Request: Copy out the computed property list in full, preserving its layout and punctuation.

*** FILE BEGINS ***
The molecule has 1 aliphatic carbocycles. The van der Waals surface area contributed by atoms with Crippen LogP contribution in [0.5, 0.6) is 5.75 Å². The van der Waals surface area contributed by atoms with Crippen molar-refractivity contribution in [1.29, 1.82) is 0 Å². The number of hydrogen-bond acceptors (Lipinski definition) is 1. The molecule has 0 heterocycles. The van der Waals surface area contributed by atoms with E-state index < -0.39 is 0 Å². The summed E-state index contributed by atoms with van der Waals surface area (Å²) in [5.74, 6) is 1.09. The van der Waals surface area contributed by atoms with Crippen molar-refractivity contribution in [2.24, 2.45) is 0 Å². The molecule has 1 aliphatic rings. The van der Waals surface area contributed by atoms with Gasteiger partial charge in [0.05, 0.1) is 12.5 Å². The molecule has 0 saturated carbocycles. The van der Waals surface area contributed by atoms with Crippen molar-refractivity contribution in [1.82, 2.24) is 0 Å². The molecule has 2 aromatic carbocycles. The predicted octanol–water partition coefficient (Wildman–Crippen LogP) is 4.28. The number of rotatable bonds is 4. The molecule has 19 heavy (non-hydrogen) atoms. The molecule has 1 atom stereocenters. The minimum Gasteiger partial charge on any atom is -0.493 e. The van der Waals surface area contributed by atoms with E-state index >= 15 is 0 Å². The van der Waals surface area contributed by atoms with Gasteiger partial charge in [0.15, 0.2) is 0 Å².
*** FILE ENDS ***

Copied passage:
The molecule has 1 aliphatic carbocycles. The van der Waals surface area contributed by atoms with Crippen LogP contribution in [0.5, 0.6) is 5.75 Å². The van der Waals surface area contributed by atoms with Crippen molar-refractivity contribution in [1.29, 1.82) is 0 Å². The number of hydrogen-bond acceptors (Lipinski definition) is 1. The molecule has 0 heterocycles. The van der Waals surface area contributed by atoms with E-state index < -0.39 is 0 Å². The summed E-state index contributed by atoms with van der Waals surface area (Å²) in [5.74, 6) is 1.09. The van der Waals surface area contributed by atoms with Crippen molar-refractivity contribution in [2.24, 2.45) is 0 Å². The molecule has 1 aliphatic rings. The van der Waals surface area contributed by atoms with Gasteiger partial charge in [0.05, 0.1) is 12.5 Å². The molecule has 0 saturated carbocycles. The van der Waals surface area contributed by atoms with Crippen molar-refractivity contribution in [1.82, 2.24) is 0 Å². The molecule has 2 aromatic carbocycles. The predicted octanol–water partition coefficient (Wildman–Crippen LogP) is 4.28. The number of rotatable bonds is 4. The molecule has 19 heavy (non-hydrogen) atoms. The molecule has 1 atom stereocenters. The minimum Gasteiger partial charge on any atom is -0.493 e. The van der Waals surface area contributed by atoms with E-state index >= 15 is 0 Å². The van der Waals surface area contributed by atoms with Gasteiger partial charge in [0.15, 0.2) is 0 Å².